ifx980              0.21%               154.1 MiB / 58.92 GiB   0.26%               106.4 kB / 1.914 kB   240.8 MB / 61.05 MB   186
ifx970              0.14%               151.9 MiB / 58.92 GiB   0.25%               105.8 kB / 1.914 kB   163.8 MB / 14.48 MB   186
ifx960              0.13%               151.6 MiB / 58.92 GiB   0.25%               105.2 kB / 1.914 kB   185.6 MB / 63.03 MB   186
ifx950              --                  -- / --                 --                  -- / --               -- / --               --
ifx940              0.14%               150.5 MiB / 58.92 GiB   0.25%               104.3 kB / 1.956 kB   199.5 MB / 114.9 MB   186
ifx930              0.16%               151.8 MiB / 58.92 GiB   0.25%               103.3 kB / 1.914 kB   238.4 MB / 61.88 MB   186
ifx920              --                  -- / --                 --                  -- / --               -- / --               --
ifx910              0.17%               154.2 MiB / 58.92 GiB   0.26%               101.9 kB / 1.914 kB   212 MB / 11.94 MB     186
ifx900              --                  -- / --                 --                  -- / --               -- / --               --
ifx890              --                  -- / --                 --                  -- / --               -- / --               --
ifx880              0.14%               148.2 MiB / 58.92 GiB   0.25%               99.91 kB / 1.914 kB   185 MB / 63.98 MB     186
ifx870              --                  -- / --                 --                  -- / --               -- / --               --
ifx860              0.14%               152.7 MiB / 58.92 GiB   0.25%               98.69 kB / 1.914 kB   286.2 MB / 125.4 MB   186
ifx850              0.13%               152.5 MiB / 58.92 GiB   0.25%               97.84 kB / 1.914 kB   220.7 MB / 125.4 MB   186
..

6 Backup

To understand the Docker container backup and recovery process we first need to understand the difference between docker image and docker container. A docker image contains an operating system with possibly one or more prefigured applications. Whereas, a docker container is a running instance created from an image.

6.1 Docker container backup

When we need make a backup of a docker container we commit its current state and save it as a docker image.

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# docker ps
CONTAINER ID        IMAGE               COMMAND             CREATED             STATUS              PORTS               NAMES
78727078a04b        debian:8            "/bin/bash"         13 seconds ago      Up 11 seconds                           container1

From the above output we see a running docker container named container1 with an ID 78727078a04b. We now use commit command to take a snapshot of its current running state:

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# docker commit -p  78727078a04b  container1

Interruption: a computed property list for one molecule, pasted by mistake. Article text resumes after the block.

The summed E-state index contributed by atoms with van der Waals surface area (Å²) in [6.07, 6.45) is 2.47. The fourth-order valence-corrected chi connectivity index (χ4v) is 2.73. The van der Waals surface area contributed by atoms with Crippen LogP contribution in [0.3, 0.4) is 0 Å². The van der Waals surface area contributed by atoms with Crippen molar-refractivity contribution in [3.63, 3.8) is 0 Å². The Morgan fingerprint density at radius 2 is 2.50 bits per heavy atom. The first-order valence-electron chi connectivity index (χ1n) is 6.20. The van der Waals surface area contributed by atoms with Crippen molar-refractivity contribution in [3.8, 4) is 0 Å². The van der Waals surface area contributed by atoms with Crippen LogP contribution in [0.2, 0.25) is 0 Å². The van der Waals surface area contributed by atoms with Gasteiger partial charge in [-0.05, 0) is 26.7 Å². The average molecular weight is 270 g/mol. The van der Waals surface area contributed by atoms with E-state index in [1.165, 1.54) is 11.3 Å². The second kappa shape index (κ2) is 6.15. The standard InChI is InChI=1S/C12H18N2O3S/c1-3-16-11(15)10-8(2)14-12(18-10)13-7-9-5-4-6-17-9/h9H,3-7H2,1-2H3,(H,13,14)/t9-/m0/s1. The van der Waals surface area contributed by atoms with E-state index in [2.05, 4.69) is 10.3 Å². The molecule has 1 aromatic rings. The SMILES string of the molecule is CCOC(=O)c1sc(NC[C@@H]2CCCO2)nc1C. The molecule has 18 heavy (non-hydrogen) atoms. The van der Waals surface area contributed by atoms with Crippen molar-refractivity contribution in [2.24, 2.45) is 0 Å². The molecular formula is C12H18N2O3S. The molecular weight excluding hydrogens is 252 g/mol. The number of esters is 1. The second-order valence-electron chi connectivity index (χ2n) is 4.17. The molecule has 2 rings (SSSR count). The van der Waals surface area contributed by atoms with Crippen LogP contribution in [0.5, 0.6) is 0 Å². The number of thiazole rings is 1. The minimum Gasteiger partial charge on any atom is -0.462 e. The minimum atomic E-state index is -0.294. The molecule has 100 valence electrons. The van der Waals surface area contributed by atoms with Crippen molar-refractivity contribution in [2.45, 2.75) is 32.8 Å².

e09f9ac65c8b3095927c14ca0594868f73831bde0800ce66415afeb91aea93cf

With do above command we have first paused a running container with -p option, made a commit to save the entire snapshot as a docker image with a name container1:

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# docker images
REPOSITORY                      TAG                 IMAGE ID            CREATED             VIRTUAL SIZE
container1                      latest              e09f9ac65c8b        39 seconds ago      125.1 MB

Now we have a container backup saved as an image waiting to be redeployed again. If we wish to redeploy our container1 image on another docker host system we may push the image to some private docker repository:

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# docker login
# docker push container1

or we can save it as a tar file and move it freely to any desired docker host system for a deployment:

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# docker save -o ~/container1.tar container1
[root@localhost lubos]# ls -l ~/container1.tar
-rw-r--r--. 1 root root 131017216 Jun 14 20:31 /root/container1.tar

6.2 Docker container recovery

The above paragraphs explained how to backup a docker container. In this section we will discuss how recover from a docker backup.

In case that we have pushed our backed up docker container image to a private repository we can simply use docker run command to start a new instance from the container1 image. If we have transferred our container1.tar backup file to another docker host system we first need to load backed up tar file into a docker's local image repository:

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# docker load -i /root/container1.tar

Confirm that the image was loaded with:

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# docker images

Now we can use docker run command to start a new instance from the above loaded container1 image.